“Then there is the mulayari payasam,” he says about the protein-rich bamboo-rice pudding. “The grain looks similar to rice and has a wheat-like taste. We also prepare gruel, puttu and ottada from it. But then, procuring it has become tough these days; the produce is getting scare (in Wayanad).” The other food stuff Vellan conjures up includes matthan payasam (pumkin custard) and fried and boiled combinations of ragi (millet).

In 2012, Vellan was nominated as ambassador for Gothrayanam, a national-level tribal festival held at Mananthavady in his native district. The flair for cooking has also fetched him a number of awards and honours. Predictably, Vellan is among the key figures being promoted by KIRTADS (Kerala Institute for Research, Training and Development Studies of Scheduled Castes and Tribes) — a government organisation that works for the uplift of the marginalised sections of society.

Wynad Chef

In the field of culture, Vellan is a practitioner of tribal dances like Vattakkali and Kolkali where the artistes assemble in a circle and tap sticks to produce rhythmic sounds. “The elders won’t teach you all the songs; you grasp them from what you hear — and sustain the tradition,” he says with a smirk.

As an archer, too, Vellan notes that one masters the leisure sport by seeing adults perform it. “You have to see others mastering the tricks in the trade. Of course, they would keep correcting you when it comes to basics. Rest is for you to master,” he says, giving tips to his two grandchildren who are showing a penchant for learning archery.

Soon he orders the duo to fetch him a certain root from the backyard. The boys rush and return with the medicinal input.

“Yeah, you got them right,” Vellan says, patting them on their back.


 “There is no big difference. Theirs is kattuvaidyam (the medicinal system in the jungles) while ours is nattuvaidyam (of the non-forest areas),” say Ayurveda practitioners.


‘It’s Simply Un-codified Ayurveda’


The ‘top-secret medicine’, called ottamooli in local parlance, may be a hit with its consumers who go by the tips of tribal physicians like Nellara Vellan, but the learned class of Ayurveda practitioners in Kerala are not particularly convinced about its much-touted specialty.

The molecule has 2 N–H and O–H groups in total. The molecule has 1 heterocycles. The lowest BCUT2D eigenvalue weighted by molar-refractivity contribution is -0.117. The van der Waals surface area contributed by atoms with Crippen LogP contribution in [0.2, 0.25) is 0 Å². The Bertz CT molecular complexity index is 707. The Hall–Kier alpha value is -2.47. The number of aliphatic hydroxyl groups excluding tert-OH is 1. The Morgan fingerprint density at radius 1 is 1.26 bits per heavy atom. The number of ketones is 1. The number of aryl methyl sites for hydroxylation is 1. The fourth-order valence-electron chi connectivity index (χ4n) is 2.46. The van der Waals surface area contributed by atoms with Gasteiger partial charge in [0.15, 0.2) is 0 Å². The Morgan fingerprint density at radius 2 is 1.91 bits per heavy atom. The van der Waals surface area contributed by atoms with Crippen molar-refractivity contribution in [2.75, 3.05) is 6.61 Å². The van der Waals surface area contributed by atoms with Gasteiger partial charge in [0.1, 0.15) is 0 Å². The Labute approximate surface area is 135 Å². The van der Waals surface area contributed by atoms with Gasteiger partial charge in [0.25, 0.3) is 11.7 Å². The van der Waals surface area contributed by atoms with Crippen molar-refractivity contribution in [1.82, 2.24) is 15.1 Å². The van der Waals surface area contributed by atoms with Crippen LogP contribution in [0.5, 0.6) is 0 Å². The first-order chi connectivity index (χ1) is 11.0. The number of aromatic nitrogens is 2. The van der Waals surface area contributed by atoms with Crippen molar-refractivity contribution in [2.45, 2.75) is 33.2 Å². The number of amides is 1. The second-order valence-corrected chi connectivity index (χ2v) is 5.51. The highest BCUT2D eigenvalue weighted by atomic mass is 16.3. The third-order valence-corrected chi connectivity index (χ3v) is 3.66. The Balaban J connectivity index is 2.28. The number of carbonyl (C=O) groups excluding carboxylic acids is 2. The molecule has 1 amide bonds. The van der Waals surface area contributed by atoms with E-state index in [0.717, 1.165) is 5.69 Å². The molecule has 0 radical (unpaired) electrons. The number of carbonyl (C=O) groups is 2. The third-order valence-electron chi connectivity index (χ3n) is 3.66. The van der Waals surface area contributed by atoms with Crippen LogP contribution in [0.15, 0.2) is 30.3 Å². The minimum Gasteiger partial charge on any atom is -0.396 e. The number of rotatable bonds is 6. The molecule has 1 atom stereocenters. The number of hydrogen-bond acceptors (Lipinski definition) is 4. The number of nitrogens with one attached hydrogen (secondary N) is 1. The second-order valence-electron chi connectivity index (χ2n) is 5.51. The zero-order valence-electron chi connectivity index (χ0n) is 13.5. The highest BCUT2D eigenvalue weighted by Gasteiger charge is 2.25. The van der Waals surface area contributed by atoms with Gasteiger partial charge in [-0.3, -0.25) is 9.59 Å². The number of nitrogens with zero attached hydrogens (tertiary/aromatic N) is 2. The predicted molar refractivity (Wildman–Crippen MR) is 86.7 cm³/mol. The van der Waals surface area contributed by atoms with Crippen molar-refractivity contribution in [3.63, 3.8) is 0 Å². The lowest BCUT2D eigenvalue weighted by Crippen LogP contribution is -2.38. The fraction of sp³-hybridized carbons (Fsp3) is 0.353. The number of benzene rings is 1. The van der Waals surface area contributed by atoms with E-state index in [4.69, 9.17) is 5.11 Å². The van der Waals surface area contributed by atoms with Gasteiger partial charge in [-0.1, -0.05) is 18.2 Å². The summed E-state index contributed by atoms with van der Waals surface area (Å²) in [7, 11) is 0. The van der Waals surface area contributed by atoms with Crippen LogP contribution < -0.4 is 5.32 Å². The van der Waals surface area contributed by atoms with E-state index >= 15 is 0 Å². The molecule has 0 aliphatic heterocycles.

“There is nothing which is not mentioned in Ayurveda that the tribals practice,” according to late icon Vaidyamadom Narayanan Namboodiri of Mezhathur, near Thrithala in Palakkad district. “Only that some of them tend to keep the tips secretive, but then they have already found mention in the texts of our ancient medical system.”

The scholar-physician, who died in October 2013, would agree that tribals have closeness with nature and first-hand knowledge of herbal medicines. “It is worth emulation. Otherwise, there is no big difference. Theirs is kattuvaidyam (the medicinal system in the jungles) while ours is nattuvaidyam (of the non-forest areas).”

On his part, Wayanad District Medical Officer Dr Vinod Babu wonders how tribal physicians would fare once they begin giving treatment in huge numbers. “The Adivasi vaidya gives the patient pure and fresh medicines. The practice deserves encouragement, but it is affordable as long as there is no mass production (of drugs) involved,” he adds.

Pulamanthol Sankaran Moos, the scion of a famed Ashtavaidya family near Perinthalmanna in Malappuram district, says each tribal Adivasi may be a wonder in isolation. “If you manage to codify their knowledge, much of it would overlap with Ayurveda,” he adds.

(The writer is a freelance journalist and media consultant based in Delhi)